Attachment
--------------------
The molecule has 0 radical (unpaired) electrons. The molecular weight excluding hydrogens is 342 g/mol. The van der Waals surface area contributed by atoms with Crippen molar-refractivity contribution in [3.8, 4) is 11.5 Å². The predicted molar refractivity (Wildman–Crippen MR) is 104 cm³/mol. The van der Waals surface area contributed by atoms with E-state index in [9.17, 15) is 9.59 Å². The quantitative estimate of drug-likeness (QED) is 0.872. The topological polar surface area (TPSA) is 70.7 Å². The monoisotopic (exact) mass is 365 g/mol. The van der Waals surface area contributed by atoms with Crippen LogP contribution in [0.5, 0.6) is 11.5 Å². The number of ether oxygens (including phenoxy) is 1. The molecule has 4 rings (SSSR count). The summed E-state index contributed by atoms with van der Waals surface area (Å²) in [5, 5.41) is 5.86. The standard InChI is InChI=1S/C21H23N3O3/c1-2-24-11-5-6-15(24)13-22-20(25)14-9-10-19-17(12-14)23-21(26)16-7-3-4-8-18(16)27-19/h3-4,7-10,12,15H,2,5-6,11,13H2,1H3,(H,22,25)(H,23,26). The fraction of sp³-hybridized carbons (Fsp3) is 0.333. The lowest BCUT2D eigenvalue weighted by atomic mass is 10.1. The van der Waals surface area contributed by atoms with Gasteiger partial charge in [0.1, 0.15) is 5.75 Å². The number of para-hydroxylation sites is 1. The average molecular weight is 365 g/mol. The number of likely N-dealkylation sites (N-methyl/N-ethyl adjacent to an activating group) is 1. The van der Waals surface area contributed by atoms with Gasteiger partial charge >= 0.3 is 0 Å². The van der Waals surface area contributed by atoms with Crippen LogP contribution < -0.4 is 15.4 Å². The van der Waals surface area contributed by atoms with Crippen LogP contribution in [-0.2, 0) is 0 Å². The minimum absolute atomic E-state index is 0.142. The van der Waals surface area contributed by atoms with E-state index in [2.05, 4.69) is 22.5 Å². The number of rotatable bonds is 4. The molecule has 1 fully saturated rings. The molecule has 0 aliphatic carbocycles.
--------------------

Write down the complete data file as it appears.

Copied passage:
The molecule has 0 radical (unpaired) electrons. The molecular weight excluding hydrogens is 342 g/mol. The van der Waals surface area contributed by atoms with Crippen molar-refractivity contribution in [3.8, 4) is 11.5 Å². The predicted molar refractivity (Wildman–Crippen MR) is 104 cm³/mol. The van der Waals surface area contributed by atoms with E-state index in [9.17, 15) is 9.59 Å². The quantitative estimate of drug-likeness (QED) is 0.872. The topological polar surface area (TPSA) is 70.7 Å². The monoisotopic (exact) mass is 365 g/mol. The van der Waals surface area contributed by atoms with Crippen LogP contribution in [0.5, 0.6) is 11.5 Å². The number of ether oxygens (including phenoxy) is 1. The molecule has 4 rings (SSSR count). The summed E-state index contributed by atoms with van der Waals surface area (Å²) in [5, 5.41) is 5.86. The standard InChI is InChI=1S/C21H23N3O3/c1-2-24-11-5-6-15(24)13-22-20(25)14-9-10-19-17(12-14)23-21(26)16-7-3-4-8-18(16)27-19/h3-4,7-10,12,15H,2,5-6,11,13H2,1H3,(H,22,25)(H,23,26). The fraction of sp³-hybridized carbons (Fsp3) is 0.333. The lowest BCUT2D eigenvalue weighted by atomic mass is 10.1. The van der Waals surface area contributed by atoms with Gasteiger partial charge in [0.1, 0.15) is 5.75 Å². The number of para-hydroxylation sites is 1. The average molecular weight is 365 g/mol. The number of likely N-dealkylation sites (N-methyl/N-ethyl adjacent to an activating group) is 1. The van der Waals surface area contributed by atoms with Gasteiger partial charge >= 0.3 is 0 Å². The van der Waals surface area contributed by atoms with Crippen LogP contribution < -0.4 is 15.4 Å². The van der Waals surface area contributed by atoms with Crippen LogP contribution in [-0.2, 0) is 0 Å². The minimum absolute atomic E-state index is 0.142. The van der Waals surface area contributed by atoms with E-state index in [2.05, 4.69) is 22.5 Å². The number of rotatable bonds is 4. The molecule has 1 fully saturated rings. The molecule has 0 aliphatic carbocycles.